We all need a home where we can live safely with our families.
Think about what home means to you and write down a list of words or phrases that sums up your thoughts and feelings. You could then add some drawings or photographs to your list to make a collage of your reflections.
During Refugee Week we think about the people who have been forced to leave their homes. According to the UNHCR – the United Nations Agency for Refugees - there are nearly 25.9 million refugees around the world, over half of whom are under the age of 18.
One of the countries most affected by war in recent years is Syria. Read the following accounts from two women talking about why they left their homes in Syria and their journeys to the neighbouring country of Jordan, where they and their families are now living as refugees. They were part of a drama project called Queens of Syria, which shared their stories with audiences in the UK with the support of the charity, Developing Artists.
Mrs. Al S:
‘We first left our neighbourhood because of one of the attacks that hit the city of Al Sayyeda Zainab in the southern suburbs of Damascus.We moved around in Syria until we eventually fled to Jordan two and a half years ago. I realised we had to leave our home in Syria the moment the army attacked our area and there were around 30 tanks outside on the streets. No one was able to leave their house for four days straight and all houses were searched.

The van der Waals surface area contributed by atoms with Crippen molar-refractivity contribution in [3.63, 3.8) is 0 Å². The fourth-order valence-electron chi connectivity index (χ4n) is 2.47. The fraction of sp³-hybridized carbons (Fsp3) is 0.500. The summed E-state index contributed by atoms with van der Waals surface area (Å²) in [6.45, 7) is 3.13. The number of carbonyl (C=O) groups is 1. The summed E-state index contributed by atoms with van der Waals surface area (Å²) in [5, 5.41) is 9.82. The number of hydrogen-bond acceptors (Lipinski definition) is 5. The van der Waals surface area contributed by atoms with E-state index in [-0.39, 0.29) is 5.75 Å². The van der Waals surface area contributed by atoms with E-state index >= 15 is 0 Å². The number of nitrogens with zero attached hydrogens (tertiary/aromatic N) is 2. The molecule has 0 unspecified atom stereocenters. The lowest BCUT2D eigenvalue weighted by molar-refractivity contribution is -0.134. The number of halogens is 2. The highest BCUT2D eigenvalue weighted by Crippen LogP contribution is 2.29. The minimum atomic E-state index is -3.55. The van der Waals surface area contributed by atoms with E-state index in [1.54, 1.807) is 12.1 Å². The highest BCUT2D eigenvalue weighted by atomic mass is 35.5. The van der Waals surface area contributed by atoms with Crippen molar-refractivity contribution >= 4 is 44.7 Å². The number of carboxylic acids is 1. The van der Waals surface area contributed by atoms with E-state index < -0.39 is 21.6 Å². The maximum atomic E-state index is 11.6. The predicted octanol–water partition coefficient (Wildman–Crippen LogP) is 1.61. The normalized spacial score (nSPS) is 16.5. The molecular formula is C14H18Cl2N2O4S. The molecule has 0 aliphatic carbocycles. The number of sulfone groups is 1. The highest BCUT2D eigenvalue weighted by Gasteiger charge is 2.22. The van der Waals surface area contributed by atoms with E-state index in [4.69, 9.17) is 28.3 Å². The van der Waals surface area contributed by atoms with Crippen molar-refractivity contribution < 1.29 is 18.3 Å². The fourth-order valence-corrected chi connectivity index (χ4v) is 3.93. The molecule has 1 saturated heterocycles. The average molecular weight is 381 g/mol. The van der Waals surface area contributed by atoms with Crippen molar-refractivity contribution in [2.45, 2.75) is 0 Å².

'That was the time we told ourselves that this place is no longer safe for us to stay. I remember the day we left Syria; my husband told me that he planned with a driver to come pick us up. I was so upset, and I cried because I did not want to leave. I had to pack all our belongings and get ready with tears running down my cheeks. All my sisters came over to say their goodbyes too.
'The next morning, we left, and we all cried throughout the drive until we reached the border. Crossing the border was hard on us too. We left Syria legally with our passports, but the procedure to let you into Jordan takes a long time until they agree whether or not to let you in. We waited for 10 hours until we were given the green light to cross over to Jordan’.
Mrs. M used to own a pharmacy and worked as a pharmacist in Syria. She has four children - three daughters Amina, Maya and Sara and one new-born baby boy named Yousef.
Soon after the war started, despite the area being safer than many others, they still heard bomb shelling and explosions. Her older daughter Amina and youngest Sara did not get as affected by the war as the middle one Maya. Maya really suffered from war; every time she heard the shelling her face would turn yellow, vomit and shake in fear almost to faint. It was at this point when the parents moved to Jordan to start a new life as Syrian refugees hoping to have a safe haven for their children.
If like these two families you had to suddenly leave your home, what things do you think would be essential to take with you?
The following activity from the Living Together Refugee Pack can help you to explore this issue further. Cut out the cards at the end of this section and lay them out on the floor or table. Imagine your family had to leave your home country quickly and become refugees. You have been given only 10 minutes to gather up 10 things to take with you to their new country. Which 10 things would you choose? Would they be the same as the ones in the pictures?
Once in your new ‘home’, things change for the worse and you are now in a situation where you can only keep four of the items. Which ones will you choose? Make a list and provide justifications for your choices. Imagine how it might feel having to leave your possessions behind.